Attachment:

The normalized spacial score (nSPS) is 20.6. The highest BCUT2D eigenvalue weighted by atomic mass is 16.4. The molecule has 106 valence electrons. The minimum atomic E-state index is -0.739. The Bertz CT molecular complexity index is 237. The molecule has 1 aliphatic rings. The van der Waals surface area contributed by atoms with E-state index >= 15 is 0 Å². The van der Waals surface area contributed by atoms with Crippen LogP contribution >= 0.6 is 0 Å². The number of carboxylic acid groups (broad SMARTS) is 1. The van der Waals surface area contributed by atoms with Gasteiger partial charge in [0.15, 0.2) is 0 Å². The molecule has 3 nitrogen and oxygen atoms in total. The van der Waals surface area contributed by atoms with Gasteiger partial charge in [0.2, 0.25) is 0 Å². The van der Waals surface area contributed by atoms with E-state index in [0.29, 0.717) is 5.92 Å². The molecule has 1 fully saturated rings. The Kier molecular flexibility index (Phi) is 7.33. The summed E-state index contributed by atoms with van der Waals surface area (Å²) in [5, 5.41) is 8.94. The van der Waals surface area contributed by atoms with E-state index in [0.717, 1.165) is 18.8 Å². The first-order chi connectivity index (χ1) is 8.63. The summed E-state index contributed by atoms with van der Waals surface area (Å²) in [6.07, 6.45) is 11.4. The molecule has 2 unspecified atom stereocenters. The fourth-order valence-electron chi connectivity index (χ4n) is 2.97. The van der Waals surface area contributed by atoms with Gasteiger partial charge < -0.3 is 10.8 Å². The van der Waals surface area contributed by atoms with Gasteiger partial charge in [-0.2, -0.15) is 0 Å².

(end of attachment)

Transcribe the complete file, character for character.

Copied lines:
The normalized spacial score (nSPS) is 20.6. The highest BCUT2D eigenvalue weighted by atomic mass is 16.4. The molecule has 106 valence electrons. The minimum atomic E-state index is -0.739. The Bertz CT molecular complexity index is 237. The molecule has 1 aliphatic rings. The van der Waals surface area contributed by atoms with E-state index >= 15 is 0 Å². The van der Waals surface area contributed by atoms with Crippen LogP contribution >= 0.6 is 0 Å². The number of carboxylic acid groups (broad SMARTS) is 1. The van der Waals surface area contributed by atoms with Gasteiger partial charge in [0.15, 0.2) is 0 Å². The molecule has 3 nitrogen and oxygen atoms in total. The van der Waals surface area contributed by atoms with Gasteiger partial charge in [0.2, 0.25) is 0 Å². The van der Waals surface area contributed by atoms with E-state index in [0.29, 0.717) is 5.92 Å². The molecule has 1 fully saturated rings. The Kier molecular flexibility index (Phi) is 7.33. The summed E-state index contributed by atoms with van der Waals surface area (Å²) in [5, 5.41) is 8.94. The van der Waals surface area contributed by atoms with E-state index in [0.717, 1.165) is 18.8 Å². The first-order chi connectivity index (χ1) is 8.63. The summed E-state index contributed by atoms with van der Waals surface area (Å²) in [6.07, 6.45) is 11.4. The molecule has 2 unspecified atom stereocenters. The fourth-order valence-electron chi connectivity index (χ4n) is 2.97. The van der Waals surface area contributed by atoms with Gasteiger partial charge < -0.3 is 10.8 Å². The van der Waals surface area contributed by atoms with Gasteiger partial charge in [-0.2, -0.15) is 0 Å².